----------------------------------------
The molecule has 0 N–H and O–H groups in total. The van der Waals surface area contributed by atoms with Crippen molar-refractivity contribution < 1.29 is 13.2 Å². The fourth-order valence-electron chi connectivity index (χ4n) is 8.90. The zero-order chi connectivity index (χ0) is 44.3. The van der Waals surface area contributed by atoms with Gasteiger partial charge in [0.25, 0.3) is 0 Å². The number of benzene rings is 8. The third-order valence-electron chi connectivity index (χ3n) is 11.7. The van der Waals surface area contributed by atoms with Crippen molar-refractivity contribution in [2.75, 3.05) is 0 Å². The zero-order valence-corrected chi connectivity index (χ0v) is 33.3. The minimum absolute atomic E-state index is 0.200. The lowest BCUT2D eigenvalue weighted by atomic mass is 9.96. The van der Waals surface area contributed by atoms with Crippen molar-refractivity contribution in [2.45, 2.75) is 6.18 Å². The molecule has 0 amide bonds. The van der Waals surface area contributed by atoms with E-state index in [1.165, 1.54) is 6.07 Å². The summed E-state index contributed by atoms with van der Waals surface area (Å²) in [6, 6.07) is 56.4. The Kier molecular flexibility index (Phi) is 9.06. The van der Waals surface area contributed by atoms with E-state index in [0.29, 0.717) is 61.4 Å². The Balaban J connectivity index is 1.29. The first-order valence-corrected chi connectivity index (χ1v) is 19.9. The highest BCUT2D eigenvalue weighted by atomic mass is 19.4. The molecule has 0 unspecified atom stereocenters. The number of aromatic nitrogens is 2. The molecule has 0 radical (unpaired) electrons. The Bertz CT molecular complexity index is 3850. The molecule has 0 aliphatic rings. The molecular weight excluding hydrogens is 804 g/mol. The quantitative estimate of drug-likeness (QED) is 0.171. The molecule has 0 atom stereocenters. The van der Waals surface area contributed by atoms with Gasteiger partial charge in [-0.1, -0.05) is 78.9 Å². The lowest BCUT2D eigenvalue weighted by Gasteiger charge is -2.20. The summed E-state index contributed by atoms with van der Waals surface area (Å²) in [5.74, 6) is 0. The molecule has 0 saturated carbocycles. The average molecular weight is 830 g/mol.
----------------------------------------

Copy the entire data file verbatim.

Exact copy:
The molecule has 0 N–H and O–H groups in total. The van der Waals surface area contributed by atoms with Crippen molar-refractivity contribution < 1.29 is 13.2 Å². The fourth-order valence-electron chi connectivity index (χ4n) is 8.90. The zero-order chi connectivity index (χ0) is 44.3. The van der Waals surface area contributed by atoms with Gasteiger partial charge in [0.25, 0.3) is 0 Å². The number of benzene rings is 8. The third-order valence-electron chi connectivity index (χ3n) is 11.7. The van der Waals surface area contributed by atoms with Crippen molar-refractivity contribution in [2.75, 3.05) is 0 Å². The zero-order valence-corrected chi connectivity index (χ0v) is 33.3. The minimum absolute atomic E-state index is 0.200. The lowest BCUT2D eigenvalue weighted by atomic mass is 9.96. The van der Waals surface area contributed by atoms with Crippen molar-refractivity contribution in [2.45, 2.75) is 6.18 Å². The molecule has 0 amide bonds. The van der Waals surface area contributed by atoms with E-state index in [1.165, 1.54) is 6.07 Å². The summed E-state index contributed by atoms with van der Waals surface area (Å²) in [6, 6.07) is 56.4. The Kier molecular flexibility index (Phi) is 9.06. The van der Waals surface area contributed by atoms with E-state index in [0.29, 0.717) is 61.4 Å². The Balaban J connectivity index is 1.29. The first-order valence-corrected chi connectivity index (χ1v) is 19.9. The highest BCUT2D eigenvalue weighted by atomic mass is 19.4. The molecule has 0 unspecified atom stereocenters. The number of aromatic nitrogens is 2. The molecule has 0 radical (unpaired) electrons. The Bertz CT molecular complexity index is 3850. The molecule has 0 aliphatic rings. The molecular weight excluding hydrogens is 804 g/mol. The quantitative estimate of drug-likeness (QED) is 0.171. The molecule has 0 atom stereocenters. The van der Waals surface area contributed by atoms with Gasteiger partial charge in [-0.1, -0.05) is 78.9 Å². The lowest BCUT2D eigenvalue weighted by Gasteiger charge is -2.20. The summed E-state index contributed by atoms with van der Waals surface area (Å²) in [5.74, 6) is 0. The molecule has 0 saturated carbocycles. The average molecular weight is 830 g/mol.